Warning: mysql_get_server_info(): Access denied for user 'indiamee'@'localhost' (using password: NO) in /home/indiamee/public_html/e-music/wp-content/plugins/gigs-calendar/gigs-calendar.php on line 872

Warning: mysql_get_server_info(): A link to the server could not be established in /home/indiamee/public_html/e-music/wp-content/plugins/gigs-calendar/gigs-calendar.php on line 872
Indian E-music – The right mix of Indian Vibes… » mobile


nanoloop reborn as standalone, Game Boy-inspired groovebox

Delivered... Peter Kirn | Scene | Tue 12 Mar 2019 2:12 pm

nanoloop, beginning life as a Game Boy cartridge, helped ignite a craze in chip music by intuitively combining sequencing and sound. Now, its creator wants to make his own hardware.

And — while I hope you read what I have to say, you almost don’t need to do anything other than watch this tantalizing demo:

It’s really hard to describe nanoloop just in terms of specs. The music tool has seen iterations on original Game Boy plus Game Boy Advance generation, in addition to iOS and Android apps. It wasn’t the only Game Boy cartridge embraced by musicians – LSDJ (Little Sound DJ) was also beloved by artists, more in the conventional tracker model. And just talking about the particulars of the synth architecture below also makes this sound crude.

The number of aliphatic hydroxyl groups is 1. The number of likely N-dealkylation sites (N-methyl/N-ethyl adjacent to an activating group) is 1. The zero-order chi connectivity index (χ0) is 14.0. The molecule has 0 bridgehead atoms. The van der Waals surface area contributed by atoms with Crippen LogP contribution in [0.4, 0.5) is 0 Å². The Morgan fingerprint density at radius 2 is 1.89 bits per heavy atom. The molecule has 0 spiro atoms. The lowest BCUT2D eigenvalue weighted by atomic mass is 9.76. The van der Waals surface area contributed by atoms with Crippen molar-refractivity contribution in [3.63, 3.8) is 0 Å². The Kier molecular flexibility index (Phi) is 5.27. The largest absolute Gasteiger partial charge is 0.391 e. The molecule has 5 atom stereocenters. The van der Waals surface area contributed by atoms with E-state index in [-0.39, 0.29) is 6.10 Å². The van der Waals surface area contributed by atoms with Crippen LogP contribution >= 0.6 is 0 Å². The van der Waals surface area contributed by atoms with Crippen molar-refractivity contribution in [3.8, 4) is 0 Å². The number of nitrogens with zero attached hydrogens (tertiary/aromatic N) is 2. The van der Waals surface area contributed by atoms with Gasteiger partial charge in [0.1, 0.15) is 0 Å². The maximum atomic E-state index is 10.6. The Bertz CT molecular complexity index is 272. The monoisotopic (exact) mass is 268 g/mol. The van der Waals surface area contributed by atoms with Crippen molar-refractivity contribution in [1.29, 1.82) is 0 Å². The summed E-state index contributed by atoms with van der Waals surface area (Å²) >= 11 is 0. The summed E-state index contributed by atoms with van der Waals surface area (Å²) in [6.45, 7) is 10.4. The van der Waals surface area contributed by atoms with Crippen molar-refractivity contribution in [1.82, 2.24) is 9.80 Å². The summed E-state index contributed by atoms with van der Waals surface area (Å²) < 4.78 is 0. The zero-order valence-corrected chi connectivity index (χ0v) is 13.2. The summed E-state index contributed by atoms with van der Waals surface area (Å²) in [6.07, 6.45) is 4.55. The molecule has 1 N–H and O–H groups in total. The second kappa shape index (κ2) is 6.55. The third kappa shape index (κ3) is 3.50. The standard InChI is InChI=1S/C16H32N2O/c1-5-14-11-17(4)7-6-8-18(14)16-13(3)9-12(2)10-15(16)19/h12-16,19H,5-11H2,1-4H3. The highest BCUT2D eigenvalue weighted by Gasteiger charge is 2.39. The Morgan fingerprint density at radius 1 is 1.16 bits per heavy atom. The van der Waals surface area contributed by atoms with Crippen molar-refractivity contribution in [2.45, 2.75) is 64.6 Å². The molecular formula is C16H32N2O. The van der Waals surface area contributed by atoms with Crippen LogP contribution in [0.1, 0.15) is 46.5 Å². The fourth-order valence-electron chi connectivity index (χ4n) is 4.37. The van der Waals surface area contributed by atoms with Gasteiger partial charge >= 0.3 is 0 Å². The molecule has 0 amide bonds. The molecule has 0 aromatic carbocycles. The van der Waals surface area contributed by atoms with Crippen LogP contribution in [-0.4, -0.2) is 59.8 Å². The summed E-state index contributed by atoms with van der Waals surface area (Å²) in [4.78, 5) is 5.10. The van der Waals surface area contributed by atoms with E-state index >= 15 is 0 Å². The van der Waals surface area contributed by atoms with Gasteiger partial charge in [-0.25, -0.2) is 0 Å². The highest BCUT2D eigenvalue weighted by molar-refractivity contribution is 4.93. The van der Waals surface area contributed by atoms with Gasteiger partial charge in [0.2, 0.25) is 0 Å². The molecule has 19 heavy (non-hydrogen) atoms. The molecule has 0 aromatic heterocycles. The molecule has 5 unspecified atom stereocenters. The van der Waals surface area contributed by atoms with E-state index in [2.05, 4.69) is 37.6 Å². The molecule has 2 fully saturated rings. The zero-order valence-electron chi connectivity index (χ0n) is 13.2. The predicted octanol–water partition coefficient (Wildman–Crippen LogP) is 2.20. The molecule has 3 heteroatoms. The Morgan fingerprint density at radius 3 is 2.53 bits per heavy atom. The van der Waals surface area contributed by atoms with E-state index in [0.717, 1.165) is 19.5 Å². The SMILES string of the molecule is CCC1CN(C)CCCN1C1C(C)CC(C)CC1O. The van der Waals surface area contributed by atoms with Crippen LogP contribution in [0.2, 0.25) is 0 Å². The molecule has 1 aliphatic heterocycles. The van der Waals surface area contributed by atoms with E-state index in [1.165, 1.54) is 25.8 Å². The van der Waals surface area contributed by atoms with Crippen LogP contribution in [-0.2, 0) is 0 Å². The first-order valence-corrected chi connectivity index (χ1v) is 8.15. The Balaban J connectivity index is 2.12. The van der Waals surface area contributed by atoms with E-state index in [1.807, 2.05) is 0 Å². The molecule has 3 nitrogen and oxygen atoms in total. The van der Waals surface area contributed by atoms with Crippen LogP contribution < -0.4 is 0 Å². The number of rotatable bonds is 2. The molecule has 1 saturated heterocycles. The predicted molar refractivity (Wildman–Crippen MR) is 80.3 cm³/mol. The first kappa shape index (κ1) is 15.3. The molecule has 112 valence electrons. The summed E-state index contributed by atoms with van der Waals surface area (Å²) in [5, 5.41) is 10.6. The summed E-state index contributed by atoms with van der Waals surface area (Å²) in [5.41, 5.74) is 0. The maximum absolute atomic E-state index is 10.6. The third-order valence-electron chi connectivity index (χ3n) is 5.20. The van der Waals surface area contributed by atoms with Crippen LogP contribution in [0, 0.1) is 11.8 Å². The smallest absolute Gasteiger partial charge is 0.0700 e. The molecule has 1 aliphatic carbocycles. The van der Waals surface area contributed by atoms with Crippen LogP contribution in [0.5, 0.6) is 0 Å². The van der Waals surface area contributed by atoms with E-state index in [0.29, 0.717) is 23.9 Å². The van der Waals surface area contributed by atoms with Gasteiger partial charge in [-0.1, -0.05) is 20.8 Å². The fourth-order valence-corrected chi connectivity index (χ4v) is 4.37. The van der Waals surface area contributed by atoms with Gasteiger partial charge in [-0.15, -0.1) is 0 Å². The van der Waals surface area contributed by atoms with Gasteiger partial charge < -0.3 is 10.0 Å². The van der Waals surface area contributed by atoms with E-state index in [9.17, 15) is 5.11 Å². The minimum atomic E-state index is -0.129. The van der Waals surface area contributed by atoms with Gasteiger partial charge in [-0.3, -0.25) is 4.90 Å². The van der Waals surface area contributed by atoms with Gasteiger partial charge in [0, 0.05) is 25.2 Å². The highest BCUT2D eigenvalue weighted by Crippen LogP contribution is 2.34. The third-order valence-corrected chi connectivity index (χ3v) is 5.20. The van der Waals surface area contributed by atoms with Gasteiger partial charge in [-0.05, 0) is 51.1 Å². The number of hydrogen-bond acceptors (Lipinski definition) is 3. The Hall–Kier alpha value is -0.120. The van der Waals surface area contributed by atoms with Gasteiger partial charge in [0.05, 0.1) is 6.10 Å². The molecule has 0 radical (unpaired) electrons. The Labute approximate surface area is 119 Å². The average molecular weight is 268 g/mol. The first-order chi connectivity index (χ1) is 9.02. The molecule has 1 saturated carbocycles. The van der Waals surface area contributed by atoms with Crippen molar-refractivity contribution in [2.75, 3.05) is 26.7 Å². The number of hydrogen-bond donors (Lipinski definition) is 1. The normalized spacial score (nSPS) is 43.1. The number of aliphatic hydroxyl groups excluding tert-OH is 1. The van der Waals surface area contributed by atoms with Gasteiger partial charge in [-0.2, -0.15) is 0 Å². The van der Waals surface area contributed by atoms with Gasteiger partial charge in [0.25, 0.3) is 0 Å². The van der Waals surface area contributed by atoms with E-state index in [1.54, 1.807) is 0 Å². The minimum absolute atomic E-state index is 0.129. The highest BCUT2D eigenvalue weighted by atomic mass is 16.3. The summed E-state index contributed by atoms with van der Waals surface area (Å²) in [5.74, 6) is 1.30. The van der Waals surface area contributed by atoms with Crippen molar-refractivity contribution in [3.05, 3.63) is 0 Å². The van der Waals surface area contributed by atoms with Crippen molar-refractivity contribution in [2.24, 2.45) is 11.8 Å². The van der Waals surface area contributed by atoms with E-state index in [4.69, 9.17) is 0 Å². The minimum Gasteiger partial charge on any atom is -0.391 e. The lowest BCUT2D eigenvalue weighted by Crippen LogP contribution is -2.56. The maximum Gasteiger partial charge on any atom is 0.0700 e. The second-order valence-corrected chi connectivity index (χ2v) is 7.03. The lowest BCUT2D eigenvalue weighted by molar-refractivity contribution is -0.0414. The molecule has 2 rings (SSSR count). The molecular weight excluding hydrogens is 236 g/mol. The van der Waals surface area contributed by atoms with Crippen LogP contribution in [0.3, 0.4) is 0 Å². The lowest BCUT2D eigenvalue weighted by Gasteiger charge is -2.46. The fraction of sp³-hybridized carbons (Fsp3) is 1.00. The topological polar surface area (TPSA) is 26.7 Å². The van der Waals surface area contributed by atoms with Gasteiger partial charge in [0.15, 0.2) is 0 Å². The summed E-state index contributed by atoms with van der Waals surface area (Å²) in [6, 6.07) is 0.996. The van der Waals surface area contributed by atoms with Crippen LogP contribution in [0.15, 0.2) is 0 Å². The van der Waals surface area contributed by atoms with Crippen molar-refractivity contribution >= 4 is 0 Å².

But there’s something uniquely magical about nanoloop, the one-man invention of developer Oliver Wittchow. The software is minimalistic and elegant, reduced to a simple grid. You can pick it up and make things happen right away, making it friendlier than rivals to newcomers – you can be led by instinct, without having to understand concepts like “tracker” sequencing. And then more depth unveils itself in time. The result is an instrument that melds sequencer and sound, in a way only a handful of instruments ever have – the Roland TB-303 being an obvious comparison.

The sound of Nintendo’s Game Boy hardware was also integral to nanoloop’s appeal – augmented later by Oliver’s own software-based FM synth.

nanoloop hardware, therefore, is a big breakthrough. It recreates the signature sound established by its Nintendo predecessor. It boils down that intuitive grid into a hardware design. And it keeps the arcade-style controls – perfectly positioned for use with your thumbs, and keeping the whole package compact.

Plus the Kickstarter project – which has already crossed its funding threshold – starts at just 97EUR for hardware. That prices this only slightly above the cost of the Teenage Engineering Pocket Operator line, with I think a far more interesting interface and sound.

In other words, once this ships, I think it’s overnight the most interesting budget synth and mobile sound-making hardware.